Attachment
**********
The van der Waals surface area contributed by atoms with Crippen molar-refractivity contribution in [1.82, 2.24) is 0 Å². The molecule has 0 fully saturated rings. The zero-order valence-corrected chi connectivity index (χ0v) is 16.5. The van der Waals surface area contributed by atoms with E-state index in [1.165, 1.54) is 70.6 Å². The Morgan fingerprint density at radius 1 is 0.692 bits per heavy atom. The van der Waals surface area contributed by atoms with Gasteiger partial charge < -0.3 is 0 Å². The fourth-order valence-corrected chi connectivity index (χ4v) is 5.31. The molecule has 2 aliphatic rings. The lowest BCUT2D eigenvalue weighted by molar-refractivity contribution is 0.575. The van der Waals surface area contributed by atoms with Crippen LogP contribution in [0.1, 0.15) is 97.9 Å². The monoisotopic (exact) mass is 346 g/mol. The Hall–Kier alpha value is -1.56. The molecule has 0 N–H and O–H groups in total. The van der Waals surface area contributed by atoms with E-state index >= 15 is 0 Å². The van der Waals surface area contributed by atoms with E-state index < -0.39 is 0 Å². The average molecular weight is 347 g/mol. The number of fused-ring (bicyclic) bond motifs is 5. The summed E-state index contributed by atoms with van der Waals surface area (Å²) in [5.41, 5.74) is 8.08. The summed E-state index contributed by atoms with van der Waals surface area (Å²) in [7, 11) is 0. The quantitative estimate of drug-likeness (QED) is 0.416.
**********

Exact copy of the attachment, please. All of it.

The van der Waals surface area contributed by atoms with Crippen molar-refractivity contribution in [1.82, 2.24) is 0 Å². The molecule has 0 fully saturated rings. The zero-order valence-corrected chi connectivity index (χ0v) is 16.5. The van der Waals surface area contributed by atoms with E-state index in [1.165, 1.54) is 70.6 Å². The Morgan fingerprint density at radius 1 is 0.692 bits per heavy atom. The van der Waals surface area contributed by atoms with Gasteiger partial charge < -0.3 is 0 Å². The fourth-order valence-corrected chi connectivity index (χ4v) is 5.31. The molecule has 2 aliphatic rings. The lowest BCUT2D eigenvalue weighted by molar-refractivity contribution is 0.575. The van der Waals surface area contributed by atoms with Crippen LogP contribution in [0.1, 0.15) is 97.9 Å². The monoisotopic (exact) mass is 346 g/mol. The Hall–Kier alpha value is -1.56. The molecule has 0 N–H and O–H groups in total. The van der Waals surface area contributed by atoms with E-state index >= 15 is 0 Å². The van der Waals surface area contributed by atoms with E-state index < -0.39 is 0 Å². The average molecular weight is 347 g/mol. The number of fused-ring (bicyclic) bond motifs is 5. The summed E-state index contributed by atoms with van der Waals surface area (Å²) in [5.41, 5.74) is 8.08. The summed E-state index contributed by atoms with van der Waals surface area (Å²) in [7, 11) is 0. The quantitative estimate of drug-likeness (QED) is 0.416.